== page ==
I talked to my boss yesterday about signing off on this program. He thinks is a cool idea and has no problem with it. Funnily enough, he asked me if I wanted to do this because I wanted the knowledge or the degree. He proceeded to tell me about a bunch of other programs that I could do once I told him knowledge. He's actually quite a cool boss.

I've been joking for years that my 'dream job' would be working at a think tank. I really don't know what they do at think tanks, but I imagine that there are people sitting around, reading, researching, discussing and coming up with brilliant ideas. That's kind of what I do now (except now I have to implement them as well).

So, I ask you readers: Once you get your degree, are you going to be done? Do you think that boredom is an adequate reason to get another degree? For those of you higher up: will this hurt me eventually?

(Blogging is going to be light until I start this program. I figure that I'll have a lot to blog about once I actually start classes. I am also making a prediction that I will, once again, be the only girl.)

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Brian Krueger, PhD
Columbia University Medical Center
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There's nothing wrong with education being your hobby!  Personally, I was sick of school when I started graduate school and was relieved once comps were over because I knew I never had to take another class again.  Studying, memorizing, ugh, I'm getting annoyed just thinking about it.


Suzy
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You are going to make a killer salary when you are done.

I almost considered getting an MBA but I jus don't have the desire to do homework and reports or spend my free time studying. I feel like now I have so little free time as it is.

Have you ever considered teaching part-time? I bet teaching students would fill that desire to learn. Because you have to prepare for each lecture, you are essentially re-learning what you need to teach.


Genomic Repairman
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Geeka, I also can play the fiddle.  Okay, used to.  And I challenge you to a fiddlin contest to see who can play "Devil Went Down to Georgia" the best.  Test me woman, I'll get all Jimmy Page and play the guitar with a fuckin bow!

DrunkCommentin Tour 2011.


Geeka
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@Jade: I actually taught a partial semester of Micro at an online college that frustrated me so much that I quit mid class. I'm really not proud of it, but I (swear to FSM) that I was not going to teach them that dendritic cells made antibodies or give them information from a 1979 copy of Bergy's.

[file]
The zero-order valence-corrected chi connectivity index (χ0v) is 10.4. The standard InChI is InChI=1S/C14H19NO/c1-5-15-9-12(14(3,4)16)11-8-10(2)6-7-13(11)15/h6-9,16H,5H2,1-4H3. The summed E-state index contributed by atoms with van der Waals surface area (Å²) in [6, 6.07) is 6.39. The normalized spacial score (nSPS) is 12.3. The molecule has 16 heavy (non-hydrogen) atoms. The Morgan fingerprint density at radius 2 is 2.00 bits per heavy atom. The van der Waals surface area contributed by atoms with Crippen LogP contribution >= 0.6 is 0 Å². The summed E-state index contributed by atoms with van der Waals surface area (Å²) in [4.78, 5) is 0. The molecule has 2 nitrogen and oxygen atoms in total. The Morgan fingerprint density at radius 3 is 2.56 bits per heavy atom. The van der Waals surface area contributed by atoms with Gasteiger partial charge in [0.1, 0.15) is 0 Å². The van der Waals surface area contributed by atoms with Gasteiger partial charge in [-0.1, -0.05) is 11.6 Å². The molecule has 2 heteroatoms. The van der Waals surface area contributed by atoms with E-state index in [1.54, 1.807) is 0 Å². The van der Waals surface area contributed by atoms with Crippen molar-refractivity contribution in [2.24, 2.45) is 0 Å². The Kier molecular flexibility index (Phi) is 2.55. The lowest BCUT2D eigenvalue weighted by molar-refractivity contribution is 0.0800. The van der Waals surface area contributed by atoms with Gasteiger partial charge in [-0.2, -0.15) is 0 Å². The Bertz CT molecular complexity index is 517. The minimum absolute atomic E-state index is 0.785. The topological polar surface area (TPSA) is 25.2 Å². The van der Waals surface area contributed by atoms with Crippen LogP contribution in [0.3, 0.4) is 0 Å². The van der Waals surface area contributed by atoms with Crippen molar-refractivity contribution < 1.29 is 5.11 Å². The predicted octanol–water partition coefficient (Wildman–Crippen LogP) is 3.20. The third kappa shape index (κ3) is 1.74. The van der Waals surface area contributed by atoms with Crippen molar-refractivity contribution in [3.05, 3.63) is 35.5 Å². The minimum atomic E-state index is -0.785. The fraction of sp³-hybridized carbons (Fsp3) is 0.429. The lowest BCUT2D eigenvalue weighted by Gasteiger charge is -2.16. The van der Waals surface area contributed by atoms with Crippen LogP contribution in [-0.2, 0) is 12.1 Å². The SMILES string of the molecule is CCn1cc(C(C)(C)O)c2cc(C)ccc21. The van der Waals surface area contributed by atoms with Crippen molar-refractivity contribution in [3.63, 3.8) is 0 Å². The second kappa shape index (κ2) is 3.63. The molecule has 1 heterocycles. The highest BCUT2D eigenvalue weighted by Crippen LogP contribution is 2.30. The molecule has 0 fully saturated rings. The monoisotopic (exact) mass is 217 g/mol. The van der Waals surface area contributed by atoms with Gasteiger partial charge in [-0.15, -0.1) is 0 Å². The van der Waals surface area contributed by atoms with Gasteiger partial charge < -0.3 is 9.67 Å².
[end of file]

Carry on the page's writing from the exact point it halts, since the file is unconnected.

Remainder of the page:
@GR: Fuck fiddle. I want a banjo in the worst way. We gotta find someone to make us some 'shine.

 


Genomic Repairman
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Dude Lady, I'm from the Dirty South and stil have family that has stills carefully positioned in places that can't be seen.  You know what it's like to watch the sunset after drinking peach flavored moonshine?  Neither do I, that shit will make you go blind.


Geeka
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Gennie (can I call you Gennie?): There is nothing I would like more than to be shitfaced with you, but not actually see you. On a serious note, I cannot think of a better use of my cobbled together degrees than to streamline and safety-fy the 'shine making process.


Genomic Repairman
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Geeka said:

Gennie (can I call you Gennie?)

You don't have to call me Waylon Jennings.
And you don't have to call me Charlie Pride.
And you don't have to call me Merle Haggard, anymore.
Even though you're on my fightin' side.

 


Ecogeofemme
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There is not a chance in hell that I would ever start another degree program.

Then again, I never really wanted a PhD.  The two years I spent working after college were fantastic, and I only went to grad school so I could get the training/degree to get a research job that was more interesting/reliable/lucrative than the technician position I had.  Doing research is much more fun now without all the degree requirements hanging over my head.

You should totally do what you want, though.  You're the only person has to be happy with your choices.  :)

 

 

Hermitage

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I'm a TT wahbulance chaser, so I've still got a few postdocs to go once I'm done. I think it's fine to keep going back, as long as it's applicable to what you want to do, and you're not losing touch with reality. I met someone who had like...3 masters, a phd, and a jd and was doing an mba 'just because'. I feel like at that point the person is totally unmarketable because they have 0 real life job experience but a lot of 'i know errthing, see all the letters behind my name'itis.


Geeka
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Hermatage: Good point. I think that as long as they pay the tuition, I'll keep going, but if/when I look for another job, since there won't be a gap in jobs, it's not like I have to tell them that I have an MBA in hairdressing, right? :)